Like others here I am absolutely suck to death of people like JO bashing the poor. I just can't stand him and his smug face.

bemybebe Tue 16-Jul-13 08:43:49

"Jamie isn't a posh boy or priveleged. He worked very hard to get where he is - yes he was lucky too but that doesn't mean he can't comment."

That. One can blame luck for not making your millions by the time one is 40, but getting a job is not a matter of luck but a matter of getting off that sofa.

His parents own a gastropub in Essex. I'd call that posh.

Tanith Tue 16-Jul-13 08:52:59

I remember watching Jamie's Kitchen when he was trying to launch his restaurant and the attitude of some of the kids on it irritated me - I thought he bent over backwards for them.

I don't like the snidey comments about his education, either. Doesn't he have learning difficulties? Those few GCSEs are a real achievement for him - or do we need a minimum qualification before we're allowed to have an opinion?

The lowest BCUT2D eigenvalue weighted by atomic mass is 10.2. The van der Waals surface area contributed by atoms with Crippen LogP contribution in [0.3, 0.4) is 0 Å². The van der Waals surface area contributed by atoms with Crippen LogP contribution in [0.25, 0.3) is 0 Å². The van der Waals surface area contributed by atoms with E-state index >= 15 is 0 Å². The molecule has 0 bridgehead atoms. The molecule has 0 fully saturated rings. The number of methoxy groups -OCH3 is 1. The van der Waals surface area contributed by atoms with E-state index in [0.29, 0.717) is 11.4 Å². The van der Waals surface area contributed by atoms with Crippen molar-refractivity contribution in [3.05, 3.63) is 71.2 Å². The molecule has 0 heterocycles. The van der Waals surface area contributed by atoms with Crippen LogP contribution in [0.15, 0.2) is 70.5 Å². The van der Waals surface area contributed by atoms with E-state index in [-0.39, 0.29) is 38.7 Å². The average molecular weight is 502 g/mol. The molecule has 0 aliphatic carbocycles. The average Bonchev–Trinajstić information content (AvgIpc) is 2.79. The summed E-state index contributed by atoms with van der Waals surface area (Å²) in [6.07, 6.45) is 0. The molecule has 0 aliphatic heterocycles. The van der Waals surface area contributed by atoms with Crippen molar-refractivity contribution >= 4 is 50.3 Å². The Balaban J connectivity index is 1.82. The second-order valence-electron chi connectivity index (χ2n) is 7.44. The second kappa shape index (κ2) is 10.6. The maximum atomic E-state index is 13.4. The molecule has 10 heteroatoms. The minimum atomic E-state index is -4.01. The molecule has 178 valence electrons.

gordyslovesheep Tue 16-Jul-13 09:02:33

I am a careers adviser ...our service has been cut by 55% and we no longer work in schools and colleges as Gove felt schools should do that (they aren't)

There is very little in the way of independent, unbiased careers advice for all young people. We only work with statemented young people, those in care, care leavers, the unemployed and a few more tiny select groups.

I do my job because I like young people and I like supporting them and helping them achieve ...young people do want to work and they do have ambition but options are increasingly limited